Its remnants swung to the Northeast, flooding major cities and even parts of New York’s subways, creating “waterfalls” in some stations.

“Hurricane Florence is a wakeup call. But there have been so many wakeup calls before this,” Alan Rubin, a principal in the government relations practice of Blank Rome LLP in New York, said in his keynote speech Monday at the Rhode Island summit.

Rubin, while working with the bond underwriting team at Lehman Brothers in 1992, helped design a catastrophe fund to reconstruct South Florida after Hurricane Andrew inflicted $27 billion worth of damage.

“No one back then could have imagined how commonplace this kind of catastrophe would become,” Rubin said.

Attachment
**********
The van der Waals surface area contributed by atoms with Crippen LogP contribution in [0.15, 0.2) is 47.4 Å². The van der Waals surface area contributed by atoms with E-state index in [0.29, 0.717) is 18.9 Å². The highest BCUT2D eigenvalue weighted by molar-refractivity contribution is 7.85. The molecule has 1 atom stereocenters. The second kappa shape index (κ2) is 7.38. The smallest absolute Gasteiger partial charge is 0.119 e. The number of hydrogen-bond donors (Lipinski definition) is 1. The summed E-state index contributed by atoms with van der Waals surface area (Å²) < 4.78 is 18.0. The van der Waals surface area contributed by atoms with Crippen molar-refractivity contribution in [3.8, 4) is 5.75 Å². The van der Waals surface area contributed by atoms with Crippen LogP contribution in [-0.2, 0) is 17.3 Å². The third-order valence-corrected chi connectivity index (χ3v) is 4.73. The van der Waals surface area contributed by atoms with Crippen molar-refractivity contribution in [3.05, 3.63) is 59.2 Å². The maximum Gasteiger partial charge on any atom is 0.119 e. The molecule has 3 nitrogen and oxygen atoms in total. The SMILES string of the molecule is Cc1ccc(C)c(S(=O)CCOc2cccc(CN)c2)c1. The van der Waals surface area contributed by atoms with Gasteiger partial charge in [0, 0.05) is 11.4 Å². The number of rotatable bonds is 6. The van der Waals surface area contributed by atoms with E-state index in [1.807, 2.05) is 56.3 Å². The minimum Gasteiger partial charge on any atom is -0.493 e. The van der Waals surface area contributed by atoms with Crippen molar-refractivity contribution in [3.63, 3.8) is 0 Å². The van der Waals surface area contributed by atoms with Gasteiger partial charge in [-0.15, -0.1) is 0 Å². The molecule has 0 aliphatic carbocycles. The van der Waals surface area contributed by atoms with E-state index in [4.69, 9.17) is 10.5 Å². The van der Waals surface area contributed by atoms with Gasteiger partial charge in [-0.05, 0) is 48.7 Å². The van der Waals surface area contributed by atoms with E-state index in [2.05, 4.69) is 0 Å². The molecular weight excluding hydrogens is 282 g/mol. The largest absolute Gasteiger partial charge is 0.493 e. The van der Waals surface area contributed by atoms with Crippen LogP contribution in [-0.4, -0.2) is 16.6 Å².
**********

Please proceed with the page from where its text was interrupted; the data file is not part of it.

Kurt Forsgren, a managing director in S&P Global Ratings’ public finance group, said the San Francisco events he attended “demonstrate how pervasive and impactful efforts to address climate change and resilience really are in the United States and across the globe.

“Tangible steps are being taken in almost every sector and across supply chains, from fashion and clothing to food production and consumer products," he added.

Federal funding levels are uncertain and the Federal Emergency Management Agency is running ragged. The National Flood Insurance Program is more than $20 billion in debt to the Treasury Department and needed a $16 billion debt cancellation last year.

Efforts to establish a national infrastructure bank have stalled over 20 years.

“It’s very unlikely to happen, because Congress can’t agree on it,” Rubin told 300 public finance professionals in Providence. “The disaster issues we face are too regional. They’re not the same in Kansas as they are in Florida or California. It’s up to local officials like the people in this room to solve this problem.”